TPK – Two people with one vision.

Having been brought together by the Death Race, both Brandon and Odette – two punk kids – now find that living life is so much better.

A keen love of the outdoors is consolidated by the fact that nature doesn’t discriminate.

“She will expose you for who you are,:” explains Odette.  “If you’re willing to learn she will reveal your strengths, weaknesses, and insecurities. It’s truly magical when you unplug and commit to getting lost. Being alone with your thoughts and forcing yourself evaluate who you are is eye-opening. We want this.

Always searching for good vibes in the midst of modern life with it’s chaos and adversity, these two friends harness nature to breathe fresh air into their lungs, both literally and figuratively.

“We seek out events that facilitate this,” she continues. “We crave being around other people that are our kinda crazy.

We have made lifelong friends and met some of the planet’s most rad humans doing these events.We wanted an excuse to hang out with these people again, so we made one and created TPK Endurance.”

Listen here all about TPK.

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TPK Endurance website
TPK Instagram
TPK Facebook

My Terrifying and Exciting Dive Into… Pool Running!

Let’s talk about bravery. 
Being ‘brave’ doesn’t mean you will or should be fearless. To me, being brave is a) acknowledging that a fear exists, b) breaking it down into its component parts, c) analyzing those components and questioning their legitimacy, and finally, d) making a decision that’s right for you. So how does that work in your daily life? Here’s an example from mine. 

In October I earned myself a super fun case of shin splints (not recommended!). I decided to take a break from running and shift my focus to cross-training. In the middle of a somewhat painful bike session, the possibility of hitting the pool crossed my mind: ‘Hmm. I know pool running is a great option for injured runners — I bet that would feel a lot better than this bike does.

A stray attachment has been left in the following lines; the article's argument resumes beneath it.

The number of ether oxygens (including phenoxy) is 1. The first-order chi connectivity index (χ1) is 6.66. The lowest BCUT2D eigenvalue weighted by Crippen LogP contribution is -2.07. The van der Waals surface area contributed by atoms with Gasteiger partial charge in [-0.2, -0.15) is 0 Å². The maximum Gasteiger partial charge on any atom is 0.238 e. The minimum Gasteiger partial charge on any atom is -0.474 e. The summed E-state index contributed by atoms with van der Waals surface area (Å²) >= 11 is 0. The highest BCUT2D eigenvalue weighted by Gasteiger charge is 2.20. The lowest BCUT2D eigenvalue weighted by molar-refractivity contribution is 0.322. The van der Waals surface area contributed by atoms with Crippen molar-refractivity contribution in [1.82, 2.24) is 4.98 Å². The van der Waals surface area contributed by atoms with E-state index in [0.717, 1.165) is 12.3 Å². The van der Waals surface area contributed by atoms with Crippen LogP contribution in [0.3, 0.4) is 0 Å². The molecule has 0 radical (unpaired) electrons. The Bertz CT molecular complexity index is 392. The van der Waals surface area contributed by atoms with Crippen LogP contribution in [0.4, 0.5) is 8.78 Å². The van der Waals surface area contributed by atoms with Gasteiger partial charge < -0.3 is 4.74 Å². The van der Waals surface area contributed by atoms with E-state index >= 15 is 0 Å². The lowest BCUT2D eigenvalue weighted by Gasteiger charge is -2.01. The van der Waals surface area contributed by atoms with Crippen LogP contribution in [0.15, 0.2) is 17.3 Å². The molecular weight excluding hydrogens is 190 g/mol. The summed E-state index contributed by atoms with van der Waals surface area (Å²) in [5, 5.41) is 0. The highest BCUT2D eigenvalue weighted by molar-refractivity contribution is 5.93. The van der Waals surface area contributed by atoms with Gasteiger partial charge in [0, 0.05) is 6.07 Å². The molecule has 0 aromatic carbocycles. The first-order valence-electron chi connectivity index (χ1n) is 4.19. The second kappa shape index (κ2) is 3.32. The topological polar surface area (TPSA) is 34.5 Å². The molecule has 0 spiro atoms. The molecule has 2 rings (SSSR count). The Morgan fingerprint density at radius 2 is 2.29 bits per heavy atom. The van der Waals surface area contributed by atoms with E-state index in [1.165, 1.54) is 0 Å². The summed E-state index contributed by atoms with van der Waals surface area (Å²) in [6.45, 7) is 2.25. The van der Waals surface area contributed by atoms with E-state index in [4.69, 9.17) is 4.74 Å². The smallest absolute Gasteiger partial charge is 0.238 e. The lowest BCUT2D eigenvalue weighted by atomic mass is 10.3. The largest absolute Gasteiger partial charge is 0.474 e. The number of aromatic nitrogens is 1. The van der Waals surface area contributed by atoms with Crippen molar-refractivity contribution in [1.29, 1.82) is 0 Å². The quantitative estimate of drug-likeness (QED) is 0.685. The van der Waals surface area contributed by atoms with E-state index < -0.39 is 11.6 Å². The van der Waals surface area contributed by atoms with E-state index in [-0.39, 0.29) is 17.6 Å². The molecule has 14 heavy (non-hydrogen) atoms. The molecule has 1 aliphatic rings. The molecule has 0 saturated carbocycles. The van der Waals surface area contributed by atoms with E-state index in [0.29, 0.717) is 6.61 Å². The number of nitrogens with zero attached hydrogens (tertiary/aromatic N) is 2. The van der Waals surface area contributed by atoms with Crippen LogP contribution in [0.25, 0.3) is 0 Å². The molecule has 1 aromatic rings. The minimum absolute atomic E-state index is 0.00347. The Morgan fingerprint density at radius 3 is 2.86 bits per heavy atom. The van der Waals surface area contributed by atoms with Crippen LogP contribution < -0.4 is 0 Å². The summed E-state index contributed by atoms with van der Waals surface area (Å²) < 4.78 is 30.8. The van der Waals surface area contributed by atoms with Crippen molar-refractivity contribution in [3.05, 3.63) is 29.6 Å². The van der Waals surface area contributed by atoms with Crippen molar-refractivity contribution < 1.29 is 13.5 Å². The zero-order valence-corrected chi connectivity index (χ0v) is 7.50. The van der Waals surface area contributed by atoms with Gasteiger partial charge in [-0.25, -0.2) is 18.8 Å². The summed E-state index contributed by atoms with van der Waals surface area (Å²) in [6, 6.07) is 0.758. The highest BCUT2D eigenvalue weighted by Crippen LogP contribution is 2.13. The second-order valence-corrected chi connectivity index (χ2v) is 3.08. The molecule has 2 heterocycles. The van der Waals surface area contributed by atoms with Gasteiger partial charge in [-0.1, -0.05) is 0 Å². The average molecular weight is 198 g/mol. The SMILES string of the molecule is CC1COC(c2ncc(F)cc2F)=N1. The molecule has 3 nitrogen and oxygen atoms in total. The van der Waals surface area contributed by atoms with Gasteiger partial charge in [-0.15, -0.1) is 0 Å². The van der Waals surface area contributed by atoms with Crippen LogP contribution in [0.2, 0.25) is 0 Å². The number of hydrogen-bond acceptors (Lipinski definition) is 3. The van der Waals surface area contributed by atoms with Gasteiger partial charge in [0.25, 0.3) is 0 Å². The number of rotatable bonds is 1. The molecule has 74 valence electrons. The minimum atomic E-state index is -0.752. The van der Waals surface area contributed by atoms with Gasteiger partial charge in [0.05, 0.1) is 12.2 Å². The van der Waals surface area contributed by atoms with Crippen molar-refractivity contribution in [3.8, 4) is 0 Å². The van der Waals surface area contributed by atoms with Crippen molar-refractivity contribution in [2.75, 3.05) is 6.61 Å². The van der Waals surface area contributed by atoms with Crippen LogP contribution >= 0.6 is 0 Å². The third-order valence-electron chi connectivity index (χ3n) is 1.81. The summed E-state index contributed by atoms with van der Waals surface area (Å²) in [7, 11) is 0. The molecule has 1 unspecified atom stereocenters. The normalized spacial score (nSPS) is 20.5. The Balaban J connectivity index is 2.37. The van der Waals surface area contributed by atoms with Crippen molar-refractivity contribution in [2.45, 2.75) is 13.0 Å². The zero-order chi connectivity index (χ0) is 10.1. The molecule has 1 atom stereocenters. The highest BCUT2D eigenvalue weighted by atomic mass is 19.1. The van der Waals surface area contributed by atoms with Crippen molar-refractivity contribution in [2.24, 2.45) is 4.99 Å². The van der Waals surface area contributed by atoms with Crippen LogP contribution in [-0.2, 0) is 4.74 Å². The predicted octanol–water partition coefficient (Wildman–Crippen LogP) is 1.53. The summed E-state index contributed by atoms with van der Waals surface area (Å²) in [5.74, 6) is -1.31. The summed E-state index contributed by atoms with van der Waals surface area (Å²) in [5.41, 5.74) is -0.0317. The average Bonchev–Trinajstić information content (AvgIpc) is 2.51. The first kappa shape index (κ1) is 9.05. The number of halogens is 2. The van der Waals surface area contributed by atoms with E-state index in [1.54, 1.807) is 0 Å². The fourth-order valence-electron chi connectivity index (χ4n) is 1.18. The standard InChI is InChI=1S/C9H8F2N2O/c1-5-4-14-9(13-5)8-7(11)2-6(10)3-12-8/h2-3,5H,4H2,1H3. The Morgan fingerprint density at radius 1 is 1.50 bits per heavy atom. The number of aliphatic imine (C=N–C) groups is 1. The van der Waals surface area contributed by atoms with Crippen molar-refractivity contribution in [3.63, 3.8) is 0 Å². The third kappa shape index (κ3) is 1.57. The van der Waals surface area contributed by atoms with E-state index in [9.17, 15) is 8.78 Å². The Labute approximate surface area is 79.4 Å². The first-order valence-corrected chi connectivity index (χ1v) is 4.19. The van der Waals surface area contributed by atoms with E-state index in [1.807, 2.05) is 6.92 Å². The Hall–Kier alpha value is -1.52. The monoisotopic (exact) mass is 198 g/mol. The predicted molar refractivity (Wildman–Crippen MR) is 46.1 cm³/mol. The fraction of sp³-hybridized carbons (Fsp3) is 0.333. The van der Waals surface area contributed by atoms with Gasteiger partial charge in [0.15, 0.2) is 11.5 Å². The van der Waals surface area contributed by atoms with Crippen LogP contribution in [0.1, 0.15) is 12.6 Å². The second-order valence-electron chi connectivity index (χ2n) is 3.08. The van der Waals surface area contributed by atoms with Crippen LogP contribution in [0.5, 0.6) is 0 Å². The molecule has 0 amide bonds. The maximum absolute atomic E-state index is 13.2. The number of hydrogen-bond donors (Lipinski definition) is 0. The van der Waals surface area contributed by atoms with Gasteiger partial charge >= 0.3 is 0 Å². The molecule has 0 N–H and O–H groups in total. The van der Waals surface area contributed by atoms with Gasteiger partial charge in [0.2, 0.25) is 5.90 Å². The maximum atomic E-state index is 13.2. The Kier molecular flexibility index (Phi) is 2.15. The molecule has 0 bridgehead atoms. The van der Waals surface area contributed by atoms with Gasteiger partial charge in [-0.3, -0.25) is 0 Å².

That thought was quickly smothered out by others. ‘Nah, I’m a terrible swimmer, and I’ve never tried pool running before. I’ll just look ridiculous — my lack of coordination will make sure of that! I’m sure I’ll benefit more from the elliptical if I take it easy. Plus it’s such a hassle to haul my towel and swim gear to the gym. It’ll just be a waste of time.



Wait. Rewind. Every single one of those thoughts was an excuse. And none of them were even good excuses! Once I started paying attention to my thought process I started to realize that I was actually just afraid of trying something new and looking silly. Okay, so those are manageable fears. Then I started to look at how legitimate they were.


Most of the people at the pool are swimming, not pool running. When I go to the pool to swim, my head’s in the water most of the time. I hardly notice anyone else. Why would anyone even pay attention to or care what I’m doing? Okay, like any new activity I’d probably feel a little ridiculous at first, but it’d be okay to laugh at myself through the learning curve. Maybe it’d even provide some good entertainment for the sleepy lifeguards on the 6am shift. So really, the hardest part would be having the initial courage to put on the belt and slip into the pool. 100% manageable.


So I did it.
I put that silly belt on, slipped into the pool, and away I went…. and I had an awesome workout! That tiny moment of bravery — when I chose to acknowledge and break down my fear — helped turn something new into a regular, beneficial, and surprisingly enjoyable part of my training.


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Change is a journey into the unfamiliar, and the unfamiliar can be terrifying! It’s easy to come up with excuses or reasons why we shouldn’t try something new, even if it’s a change we could benefit from.


So here’s a challengethe next time you catch yourself battling a change or commitment — whether it’s a new workout, a terrifyingly large project, taking a new step in or out of a relationship, or shifting career paths —  I challenge you to dig into your rationale, be 100% honest with yourself, and find out if your fears are valid. Whether they are or they aren’t, you’ll gain confidence in your decision.


Acknowledging and then isolating my real, underlying fears is something I’m learning to do in my daily life, and I’d encourage you to try it too! I bet you’ll feel empowered. It’s definitely not always as simple as convincing yourself to strap on a floatation belt, but it’s always rewarding!

“You can’t go too far, you are never too old.” Marshall Ulrich

Photo credit: Rick Barraff